Voters fill out their ballots as they cast their vote at a polling station setup in Legion Park for the mid-term election in Miami, Florida, Nov. 06, 2018. Joe Raedle/Getty Images

The Ninth Amendment on the Florida 2018 ballot was passed Tuesday with over 60 percent votes. The new law bans oil and gas drilling in offshore areas, and also prohibits use of e-cigarettes and vaping devices indoors unless in a private residence or hotel rooms allowing indoor smoking.

The law prohibits drilling for exploration or extraction of oil and natural gas in state waters. It applies to the beaches and waters 3.5 miles off Florida’s Atlantic Ocean and 10.4 miles off the Gulf of Mexico. It also bans loud underwater seismic testing that causes death of dolphins and whales, Click Orlando reported.

The Florida Petroleum Council and Vets4Energy Florida were among the top groups fighting against the amendment. “If this amendment passes, we will forego not only a safe process for developing the energy we depend on, but also the opportunity to add more than $2.6 billion to our economy over the next two decades and provide jobs to more than 56,000 people through drilling in state and federal waters,” C.S. Bennet, a member of Vets4Energy Florida told Florida League of Cities, NWF Daily News reported.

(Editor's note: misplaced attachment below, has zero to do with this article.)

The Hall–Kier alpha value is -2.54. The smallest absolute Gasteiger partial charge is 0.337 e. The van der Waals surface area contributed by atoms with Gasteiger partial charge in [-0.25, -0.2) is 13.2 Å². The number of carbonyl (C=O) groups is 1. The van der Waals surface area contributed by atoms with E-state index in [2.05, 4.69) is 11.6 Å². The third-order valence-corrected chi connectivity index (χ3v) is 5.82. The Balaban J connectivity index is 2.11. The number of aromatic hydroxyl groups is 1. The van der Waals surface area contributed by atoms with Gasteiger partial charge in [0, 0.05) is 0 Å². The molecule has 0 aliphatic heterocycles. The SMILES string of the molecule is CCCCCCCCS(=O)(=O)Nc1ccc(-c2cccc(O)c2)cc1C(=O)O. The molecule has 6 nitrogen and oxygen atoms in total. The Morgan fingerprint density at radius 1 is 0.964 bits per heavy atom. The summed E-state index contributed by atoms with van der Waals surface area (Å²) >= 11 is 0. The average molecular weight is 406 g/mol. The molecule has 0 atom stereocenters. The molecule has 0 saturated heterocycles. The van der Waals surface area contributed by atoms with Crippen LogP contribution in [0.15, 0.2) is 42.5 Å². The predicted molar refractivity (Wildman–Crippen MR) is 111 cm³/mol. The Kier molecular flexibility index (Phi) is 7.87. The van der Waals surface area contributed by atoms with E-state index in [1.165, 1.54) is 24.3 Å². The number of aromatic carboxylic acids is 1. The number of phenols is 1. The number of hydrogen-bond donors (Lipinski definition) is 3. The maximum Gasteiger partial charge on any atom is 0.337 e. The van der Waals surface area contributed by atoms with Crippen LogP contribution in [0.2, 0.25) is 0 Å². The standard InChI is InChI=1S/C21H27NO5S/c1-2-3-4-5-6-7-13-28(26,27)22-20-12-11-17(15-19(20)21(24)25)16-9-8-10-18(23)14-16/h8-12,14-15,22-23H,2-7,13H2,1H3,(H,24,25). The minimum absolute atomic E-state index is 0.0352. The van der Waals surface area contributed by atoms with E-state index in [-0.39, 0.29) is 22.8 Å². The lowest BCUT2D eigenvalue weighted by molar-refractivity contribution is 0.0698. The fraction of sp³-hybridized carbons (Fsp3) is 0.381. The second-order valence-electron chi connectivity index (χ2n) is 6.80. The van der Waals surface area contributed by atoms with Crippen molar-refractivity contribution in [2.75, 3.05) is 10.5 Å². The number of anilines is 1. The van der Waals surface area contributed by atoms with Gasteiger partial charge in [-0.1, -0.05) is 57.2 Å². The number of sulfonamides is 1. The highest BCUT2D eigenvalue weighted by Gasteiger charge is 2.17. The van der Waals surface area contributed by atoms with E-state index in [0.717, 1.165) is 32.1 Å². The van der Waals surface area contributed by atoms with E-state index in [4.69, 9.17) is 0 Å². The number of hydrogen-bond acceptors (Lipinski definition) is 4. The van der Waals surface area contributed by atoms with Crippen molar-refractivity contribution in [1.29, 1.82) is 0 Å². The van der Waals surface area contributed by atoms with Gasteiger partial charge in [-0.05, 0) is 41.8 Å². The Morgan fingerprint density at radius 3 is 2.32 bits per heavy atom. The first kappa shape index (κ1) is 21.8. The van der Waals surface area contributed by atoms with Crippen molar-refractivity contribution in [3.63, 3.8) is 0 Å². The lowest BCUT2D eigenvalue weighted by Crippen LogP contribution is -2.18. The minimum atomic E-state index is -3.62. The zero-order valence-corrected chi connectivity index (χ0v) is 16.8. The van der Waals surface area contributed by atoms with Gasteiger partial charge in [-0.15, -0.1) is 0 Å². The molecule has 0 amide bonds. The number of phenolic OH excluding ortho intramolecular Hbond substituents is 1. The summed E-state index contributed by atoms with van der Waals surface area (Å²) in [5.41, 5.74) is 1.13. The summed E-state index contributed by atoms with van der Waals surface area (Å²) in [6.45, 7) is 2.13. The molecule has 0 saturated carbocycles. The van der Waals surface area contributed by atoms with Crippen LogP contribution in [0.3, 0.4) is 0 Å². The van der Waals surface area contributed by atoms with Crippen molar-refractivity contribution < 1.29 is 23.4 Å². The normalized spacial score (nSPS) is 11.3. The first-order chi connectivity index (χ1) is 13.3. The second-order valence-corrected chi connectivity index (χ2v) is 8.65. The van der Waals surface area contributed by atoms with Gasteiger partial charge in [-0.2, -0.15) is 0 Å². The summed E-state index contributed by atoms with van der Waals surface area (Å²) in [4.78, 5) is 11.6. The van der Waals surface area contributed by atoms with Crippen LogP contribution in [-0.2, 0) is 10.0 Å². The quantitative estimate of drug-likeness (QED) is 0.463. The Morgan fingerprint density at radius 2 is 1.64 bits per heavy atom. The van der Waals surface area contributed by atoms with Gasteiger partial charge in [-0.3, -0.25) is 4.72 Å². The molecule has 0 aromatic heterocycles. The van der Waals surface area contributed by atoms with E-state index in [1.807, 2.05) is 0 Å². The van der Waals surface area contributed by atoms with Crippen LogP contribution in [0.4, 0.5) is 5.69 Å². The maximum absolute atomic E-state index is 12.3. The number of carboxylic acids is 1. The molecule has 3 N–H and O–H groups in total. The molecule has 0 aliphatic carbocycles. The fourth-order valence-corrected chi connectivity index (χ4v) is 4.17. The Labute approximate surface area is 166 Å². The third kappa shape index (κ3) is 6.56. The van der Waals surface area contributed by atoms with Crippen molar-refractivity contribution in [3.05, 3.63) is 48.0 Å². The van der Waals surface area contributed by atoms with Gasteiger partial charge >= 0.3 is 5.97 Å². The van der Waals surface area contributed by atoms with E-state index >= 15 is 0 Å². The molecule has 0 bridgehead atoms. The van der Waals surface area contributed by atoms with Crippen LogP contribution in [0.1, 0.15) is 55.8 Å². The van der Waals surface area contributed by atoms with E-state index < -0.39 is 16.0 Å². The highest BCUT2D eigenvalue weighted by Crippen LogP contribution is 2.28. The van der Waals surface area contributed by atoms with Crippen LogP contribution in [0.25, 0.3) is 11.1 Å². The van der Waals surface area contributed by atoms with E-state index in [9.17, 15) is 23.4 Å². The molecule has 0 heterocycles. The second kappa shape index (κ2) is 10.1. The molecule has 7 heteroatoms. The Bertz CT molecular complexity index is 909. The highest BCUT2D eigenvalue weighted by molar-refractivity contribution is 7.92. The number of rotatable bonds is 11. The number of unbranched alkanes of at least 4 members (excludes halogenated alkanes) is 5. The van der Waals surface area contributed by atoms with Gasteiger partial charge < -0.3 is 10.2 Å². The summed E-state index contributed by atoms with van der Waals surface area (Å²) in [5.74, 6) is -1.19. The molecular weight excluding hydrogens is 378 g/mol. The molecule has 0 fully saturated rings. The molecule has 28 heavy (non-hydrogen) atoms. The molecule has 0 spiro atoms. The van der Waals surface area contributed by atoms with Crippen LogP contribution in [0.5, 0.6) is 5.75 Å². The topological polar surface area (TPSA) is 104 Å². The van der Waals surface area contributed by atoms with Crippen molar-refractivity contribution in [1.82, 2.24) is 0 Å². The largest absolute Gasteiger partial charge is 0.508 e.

The Florida Wildlife Federation, on the other hand, supports the amendment.

“We believe passage of this amendment is necessary because the legislature as late as 2009 seriously considered allowing this to happen. Putting this ban in the Constitution permanently protects against oil and gas exploration and drilling in Florida waters from the beach to the federal boundary. We don’t need to have oil and gas drilling closer to our state waters than it is now and we don’t need to industrialize our state waters,” its president Manley Fuller said.

The vaping ban builds on the state’s already existing ban on smoking at work and a several public places. Standalone bars, stores selling tobacco, vaping devices and private residences that are not being used for child care, adult care or health care come under the exception list.

Former state Senate President Don Gaetz had said several tobacco companies would also protest against the law. “The tobacco companies understand their new business model has to include vaping. I can see big tobacco money coming into play,” he said.

The other law that was passed with 66 percent of the vote Tuesday was Amendment 7. The ballot proposal bundled together three separate issues. The first item grants mandatory payment of death benefits and waiver of certain educational expenses to qualifying survivors of first responders and military members who die performing official duties.

The second required university trustees to agree by a two-thirds super-majority to raise or impose legislatively authorized fees, Miami Herald reported.

The third proposal established a state college system in the Florida Constitution. Though the Florida State universities are under the Constitution, the state colleges are not. Hence, the constitution allows each state college to be governed by a local board of trustees.